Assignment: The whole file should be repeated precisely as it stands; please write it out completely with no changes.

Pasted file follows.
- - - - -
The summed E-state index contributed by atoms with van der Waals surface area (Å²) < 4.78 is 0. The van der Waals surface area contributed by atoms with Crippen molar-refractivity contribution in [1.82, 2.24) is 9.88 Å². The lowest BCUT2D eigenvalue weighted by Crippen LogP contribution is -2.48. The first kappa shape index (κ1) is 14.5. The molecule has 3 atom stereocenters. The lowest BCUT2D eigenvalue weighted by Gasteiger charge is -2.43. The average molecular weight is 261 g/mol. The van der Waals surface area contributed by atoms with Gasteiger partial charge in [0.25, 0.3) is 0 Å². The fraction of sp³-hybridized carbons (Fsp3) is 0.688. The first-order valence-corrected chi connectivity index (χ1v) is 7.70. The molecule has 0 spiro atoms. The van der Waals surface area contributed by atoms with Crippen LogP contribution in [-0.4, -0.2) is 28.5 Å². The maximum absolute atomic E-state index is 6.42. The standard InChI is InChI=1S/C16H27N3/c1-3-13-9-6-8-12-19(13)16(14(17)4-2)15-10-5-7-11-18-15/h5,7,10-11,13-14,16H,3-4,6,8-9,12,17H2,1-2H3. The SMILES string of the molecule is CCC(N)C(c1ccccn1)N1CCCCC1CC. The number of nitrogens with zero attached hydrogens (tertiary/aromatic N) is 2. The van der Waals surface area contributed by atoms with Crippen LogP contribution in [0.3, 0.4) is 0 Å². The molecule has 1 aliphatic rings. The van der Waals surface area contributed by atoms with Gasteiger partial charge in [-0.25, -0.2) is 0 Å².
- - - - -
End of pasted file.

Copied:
The summed E-state index contributed by atoms with van der Waals surface area (Å²) < 4.78 is 0. The van der Waals surface area contributed by atoms with Crippen molar-refractivity contribution in [1.82, 2.24) is 9.88 Å². The lowest BCUT2D eigenvalue weighted by Crippen LogP contribution is -2.48. The first kappa shape index (κ1) is 14.5. The molecule has 3 atom stereocenters. The lowest BCUT2D eigenvalue weighted by Gasteiger charge is -2.43. The average molecular weight is 261 g/mol. The van der Waals surface area contributed by atoms with Gasteiger partial charge in [0.25, 0.3) is 0 Å². The fraction of sp³-hybridized carbons (Fsp3) is 0.688. The first-order valence-corrected chi connectivity index (χ1v) is 7.70. The molecule has 0 spiro atoms. The van der Waals surface area contributed by atoms with Crippen LogP contribution in [-0.4, -0.2) is 28.5 Å². The maximum absolute atomic E-state index is 6.42. The standard InChI is InChI=1S/C16H27N3/c1-3-13-9-6-8-12-19(13)16(14(17)4-2)15-10-5-7-11-18-15/h5,7,10-11,13-14,16H,3-4,6,8-9,12,17H2,1-2H3. The SMILES string of the molecule is CCC(N)C(c1ccccn1)N1CCCCC1CC. The number of nitrogens with zero attached hydrogens (tertiary/aromatic N) is 2. The van der Waals surface area contributed by atoms with Crippen LogP contribution in [0.3, 0.4) is 0 Å². The molecule has 1 aliphatic rings. The van der Waals surface area contributed by atoms with Gasteiger partial charge in [-0.25, -0.2) is 0 Å².